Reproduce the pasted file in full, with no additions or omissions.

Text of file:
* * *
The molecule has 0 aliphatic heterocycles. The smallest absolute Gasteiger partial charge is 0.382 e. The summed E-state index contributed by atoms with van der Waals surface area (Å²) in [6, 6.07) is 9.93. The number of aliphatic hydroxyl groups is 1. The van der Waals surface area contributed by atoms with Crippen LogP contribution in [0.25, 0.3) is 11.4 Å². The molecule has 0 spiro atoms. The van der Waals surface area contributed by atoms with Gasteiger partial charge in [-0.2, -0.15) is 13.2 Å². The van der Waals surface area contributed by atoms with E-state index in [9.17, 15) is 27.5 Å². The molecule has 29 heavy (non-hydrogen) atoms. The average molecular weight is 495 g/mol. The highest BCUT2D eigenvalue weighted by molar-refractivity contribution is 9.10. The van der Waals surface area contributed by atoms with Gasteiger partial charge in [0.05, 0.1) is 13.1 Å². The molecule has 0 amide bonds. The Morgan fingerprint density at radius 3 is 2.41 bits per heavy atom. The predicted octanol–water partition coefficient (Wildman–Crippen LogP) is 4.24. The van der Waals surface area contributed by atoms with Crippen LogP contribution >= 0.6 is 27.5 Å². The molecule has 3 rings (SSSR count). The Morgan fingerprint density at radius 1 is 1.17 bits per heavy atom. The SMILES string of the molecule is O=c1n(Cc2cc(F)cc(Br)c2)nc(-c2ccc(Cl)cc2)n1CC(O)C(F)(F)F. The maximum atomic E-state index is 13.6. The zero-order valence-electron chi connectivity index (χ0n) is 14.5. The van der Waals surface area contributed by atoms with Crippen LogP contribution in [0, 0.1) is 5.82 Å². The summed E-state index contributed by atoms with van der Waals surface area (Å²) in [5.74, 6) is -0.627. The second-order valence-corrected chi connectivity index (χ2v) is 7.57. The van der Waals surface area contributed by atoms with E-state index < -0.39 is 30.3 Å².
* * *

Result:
The molecule has 0 aliphatic heterocycles. The smallest absolute Gasteiger partial charge is 0.382 e. The summed E-state index contributed by atoms with van der Waals surface area (Å²) in [6, 6.07) is 9.93. The number of aliphatic hydroxyl groups is 1. The van der Waals surface area contributed by atoms with Crippen LogP contribution in [0.25, 0.3) is 11.4 Å². The molecule has 0 spiro atoms. The van der Waals surface area contributed by atoms with Gasteiger partial charge in [-0.2, -0.15) is 13.2 Å². The van der Waals surface area contributed by atoms with E-state index in [9.17, 15) is 27.5 Å². The molecule has 29 heavy (non-hydrogen) atoms. The average molecular weight is 495 g/mol. The highest BCUT2D eigenvalue weighted by molar-refractivity contribution is 9.10. The van der Waals surface area contributed by atoms with Gasteiger partial charge in [0.05, 0.1) is 13.1 Å². The molecule has 0 amide bonds. The Morgan fingerprint density at radius 3 is 2.41 bits per heavy atom. The predicted octanol–water partition coefficient (Wildman–Crippen LogP) is 4.24. The van der Waals surface area contributed by atoms with Crippen LogP contribution >= 0.6 is 27.5 Å². The molecule has 3 rings (SSSR count). The Morgan fingerprint density at radius 1 is 1.17 bits per heavy atom. The SMILES string of the molecule is O=c1n(Cc2cc(F)cc(Br)c2)nc(-c2ccc(Cl)cc2)n1CC(O)C(F)(F)F. The maximum atomic E-state index is 13.6. The zero-order valence-electron chi connectivity index (χ0n) is 14.5. The van der Waals surface area contributed by atoms with Crippen LogP contribution in [0, 0.1) is 5.82 Å². The summed E-state index contributed by atoms with van der Waals surface area (Å²) in [5.74, 6) is -0.627. The second-order valence-corrected chi connectivity index (χ2v) is 7.57. The van der Waals surface area contributed by atoms with E-state index < -0.39 is 30.3 Å².